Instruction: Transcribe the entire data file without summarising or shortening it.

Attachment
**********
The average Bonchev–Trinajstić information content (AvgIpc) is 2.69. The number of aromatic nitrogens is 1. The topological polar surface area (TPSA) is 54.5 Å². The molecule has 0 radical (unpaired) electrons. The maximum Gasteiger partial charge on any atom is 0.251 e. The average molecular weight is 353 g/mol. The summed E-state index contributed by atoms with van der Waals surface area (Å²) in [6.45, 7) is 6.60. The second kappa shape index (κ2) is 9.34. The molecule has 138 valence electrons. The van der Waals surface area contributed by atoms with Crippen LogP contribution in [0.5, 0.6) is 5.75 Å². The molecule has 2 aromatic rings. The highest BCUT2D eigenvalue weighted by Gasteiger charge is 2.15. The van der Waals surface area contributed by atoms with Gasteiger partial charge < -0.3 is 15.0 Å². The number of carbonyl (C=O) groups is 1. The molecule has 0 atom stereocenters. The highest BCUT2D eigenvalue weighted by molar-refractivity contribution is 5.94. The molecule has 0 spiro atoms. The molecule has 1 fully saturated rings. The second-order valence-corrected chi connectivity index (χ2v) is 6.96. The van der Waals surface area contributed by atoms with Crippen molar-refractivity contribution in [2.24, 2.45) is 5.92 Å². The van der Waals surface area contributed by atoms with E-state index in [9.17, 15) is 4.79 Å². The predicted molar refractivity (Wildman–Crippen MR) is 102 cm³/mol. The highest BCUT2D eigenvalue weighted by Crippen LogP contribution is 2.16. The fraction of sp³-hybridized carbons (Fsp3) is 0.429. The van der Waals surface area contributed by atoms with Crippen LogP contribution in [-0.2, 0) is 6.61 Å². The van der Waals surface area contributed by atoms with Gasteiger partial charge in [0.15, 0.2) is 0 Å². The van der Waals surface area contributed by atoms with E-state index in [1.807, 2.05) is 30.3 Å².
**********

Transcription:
The average Bonchev–Trinajstić information content (AvgIpc) is 2.69. The number of aromatic nitrogens is 1. The topological polar surface area (TPSA) is 54.5 Å². The molecule has 0 radical (unpaired) electrons. The maximum Gasteiger partial charge on any atom is 0.251 e. The average molecular weight is 353 g/mol. The summed E-state index contributed by atoms with van der Waals surface area (Å²) in [6.45, 7) is 6.60. The second kappa shape index (κ2) is 9.34. The molecule has 138 valence electrons. The van der Waals surface area contributed by atoms with Crippen LogP contribution in [0.5, 0.6) is 5.75 Å². The molecule has 2 aromatic rings. The highest BCUT2D eigenvalue weighted by Gasteiger charge is 2.15. The van der Waals surface area contributed by atoms with Gasteiger partial charge < -0.3 is 15.0 Å². The number of carbonyl (C=O) groups is 1. The molecule has 0 atom stereocenters. The highest BCUT2D eigenvalue weighted by molar-refractivity contribution is 5.94. The molecule has 0 spiro atoms. The molecule has 1 fully saturated rings. The second-order valence-corrected chi connectivity index (χ2v) is 6.96. The van der Waals surface area contributed by atoms with Crippen molar-refractivity contribution in [2.24, 2.45) is 5.92 Å². The van der Waals surface area contributed by atoms with E-state index in [9.17, 15) is 4.79 Å². The predicted molar refractivity (Wildman–Crippen MR) is 102 cm³/mol. The highest BCUT2D eigenvalue weighted by Crippen LogP contribution is 2.16. The fraction of sp³-hybridized carbons (Fsp3) is 0.429. The van der Waals surface area contributed by atoms with Crippen LogP contribution in [-0.2, 0) is 6.61 Å². The van der Waals surface area contributed by atoms with Gasteiger partial charge in [0.15, 0.2) is 0 Å². The van der Waals surface area contributed by atoms with E-state index in [1.807, 2.05) is 30.3 Å².